Dutor Torgbuiga Wenya I and the founding of the Anlo Kingdom Pt. 4.

Dutor Torgbuiga Wenya I and the founding of the Anlo Kingdom Pt. 4.


King Ago-Koli became very oppressive. When the elders tried to check him, he became antagonistic and sought every opportunity to have the elders murdered so that he might be left free to pursue his evil ways or retaliation. He began to bring pressure to bear on the Dogbo tribe on all sides. He sent them on many fruitless war campaigns. The least domestic offence he punished with death or sale into slavery. 

Not content with this, he set the people very difficult and almost impossible tasks to perform. Notable among these was his command that swish building should be prepared for him. Before the young men of the tribe went for the work, the King caused thorns and cactus to be put in the swish and covered up. When the young men went and set foot in the swish (the kneading was done in a special way by feet) many were injured. They had to go away in sorrow and anger.

At another time King Ago-Koli, nicknamed the “Cruel” asked the young men to make ropes for him with swish. The young men were bewildered. They had never heard of such a thing before. They went back to consult on the matter. Luckily there was an old man Tegli who escaped death from the hands of the King and was in-hiding.

 He gave the young men counsel that they should go back to the King and tell him that they were willing to undertake the task. But having never seen before what a swish rope looked like, they would be grateful if the King would provide a specimen rope from among those his grandfather or great –grandfathers had made and kept. For “the old ropes provide the pattern for the new”. Xoxoawo nue wogbea yeyeawo do.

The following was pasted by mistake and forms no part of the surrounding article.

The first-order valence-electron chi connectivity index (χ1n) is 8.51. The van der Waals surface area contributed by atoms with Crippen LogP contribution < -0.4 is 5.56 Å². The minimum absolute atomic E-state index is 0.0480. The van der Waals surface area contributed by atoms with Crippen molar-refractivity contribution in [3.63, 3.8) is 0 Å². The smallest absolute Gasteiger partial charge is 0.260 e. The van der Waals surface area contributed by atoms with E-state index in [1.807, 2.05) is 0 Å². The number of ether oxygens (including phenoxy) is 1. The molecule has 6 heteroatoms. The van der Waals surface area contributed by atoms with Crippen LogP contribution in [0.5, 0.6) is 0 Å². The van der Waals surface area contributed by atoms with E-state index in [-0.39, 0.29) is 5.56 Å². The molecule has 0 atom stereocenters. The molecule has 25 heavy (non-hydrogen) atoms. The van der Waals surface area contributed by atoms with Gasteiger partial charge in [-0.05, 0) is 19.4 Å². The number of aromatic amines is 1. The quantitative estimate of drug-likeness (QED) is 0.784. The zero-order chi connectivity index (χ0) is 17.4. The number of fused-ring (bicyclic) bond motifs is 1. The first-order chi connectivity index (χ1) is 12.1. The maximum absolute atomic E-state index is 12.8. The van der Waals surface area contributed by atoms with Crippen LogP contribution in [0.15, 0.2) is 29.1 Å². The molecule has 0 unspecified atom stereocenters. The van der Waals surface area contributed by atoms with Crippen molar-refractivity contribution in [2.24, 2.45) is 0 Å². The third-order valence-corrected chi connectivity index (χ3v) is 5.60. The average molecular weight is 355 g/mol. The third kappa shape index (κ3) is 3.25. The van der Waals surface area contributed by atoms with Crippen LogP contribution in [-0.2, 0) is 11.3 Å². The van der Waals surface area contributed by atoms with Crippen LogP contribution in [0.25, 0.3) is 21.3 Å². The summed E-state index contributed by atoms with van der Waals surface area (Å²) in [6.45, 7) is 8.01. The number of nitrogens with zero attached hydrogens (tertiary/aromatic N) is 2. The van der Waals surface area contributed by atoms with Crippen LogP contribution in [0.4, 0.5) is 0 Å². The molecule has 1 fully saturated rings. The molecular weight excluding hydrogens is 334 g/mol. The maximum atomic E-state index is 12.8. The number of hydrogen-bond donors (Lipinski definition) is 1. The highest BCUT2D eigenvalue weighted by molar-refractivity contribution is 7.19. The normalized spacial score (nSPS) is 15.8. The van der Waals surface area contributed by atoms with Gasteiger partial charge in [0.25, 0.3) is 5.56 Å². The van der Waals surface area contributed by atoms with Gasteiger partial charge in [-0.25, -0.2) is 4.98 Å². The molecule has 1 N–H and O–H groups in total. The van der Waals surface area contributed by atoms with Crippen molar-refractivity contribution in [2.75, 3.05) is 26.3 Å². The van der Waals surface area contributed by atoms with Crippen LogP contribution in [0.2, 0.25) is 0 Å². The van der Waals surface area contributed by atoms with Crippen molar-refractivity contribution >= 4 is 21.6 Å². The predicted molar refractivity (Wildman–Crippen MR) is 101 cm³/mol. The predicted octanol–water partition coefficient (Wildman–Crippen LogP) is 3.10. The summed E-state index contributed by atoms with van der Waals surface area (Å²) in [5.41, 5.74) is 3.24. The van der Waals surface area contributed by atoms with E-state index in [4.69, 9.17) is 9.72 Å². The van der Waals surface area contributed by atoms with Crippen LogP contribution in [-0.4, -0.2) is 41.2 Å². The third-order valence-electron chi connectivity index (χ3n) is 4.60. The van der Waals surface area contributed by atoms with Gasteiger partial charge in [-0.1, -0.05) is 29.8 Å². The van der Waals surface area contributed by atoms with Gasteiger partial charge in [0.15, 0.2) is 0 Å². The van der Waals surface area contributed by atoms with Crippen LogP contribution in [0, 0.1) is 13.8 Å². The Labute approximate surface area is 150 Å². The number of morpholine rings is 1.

The young men went and put their case. The King became adamant. He threatened to have the heads of all young men out off, if the ropes were not produced. The people saw that matters had reached a climax.

 Something had to be done and done quickly. Counsel was held over the matter. The Dogbo leadership resolved to leave Notsie forthwith. But the town was walled in, and the King’s watchman guarded the gates in the walls night and day.

 The people decided to have the part of the wall in their sector of the town thrown down. They ordered that all water used in domestic duties should be thrown against the wall regularly to make it become soft. Everything was done to keep things secret and to allay the suspicion of the King and his adherents.

On the day set for exodus, the men began tribal drumming in the afternoon. They continued far into the night. The women were instructed to do packing secretly in the houses. At midnight, the ‘Misego’ (tighten your waist) drumming was at its height but the King and the people in the other sectors of the town went to bed without suspecting anything. 

The leaders of the Dogboawo then gathered near the wall which had become soft. The old man in hiding, Tegli, was brought out. He uttered a strong prayer. With the words, “Oh God, open for us,” he thrust a dagger(which he took from Asor) into the soft wall. The men pushed. The strong wall went down before them. All the women and children were led out first. 

Then the elderly men. The young men came in the rear with the leaders, Torgbiga Wenya, Fia Sri, and other lineage heads. They walked backwards for some time in order to disguise their track. When day dawned they were far gone. 
Agokorli did not know what to do. All efforts to trace the footpath of the exited Dogboawo would lead Agorkorli’s emissaries back to the Dogbo quarters. He resigned himself to the situation and the people went away in peace.
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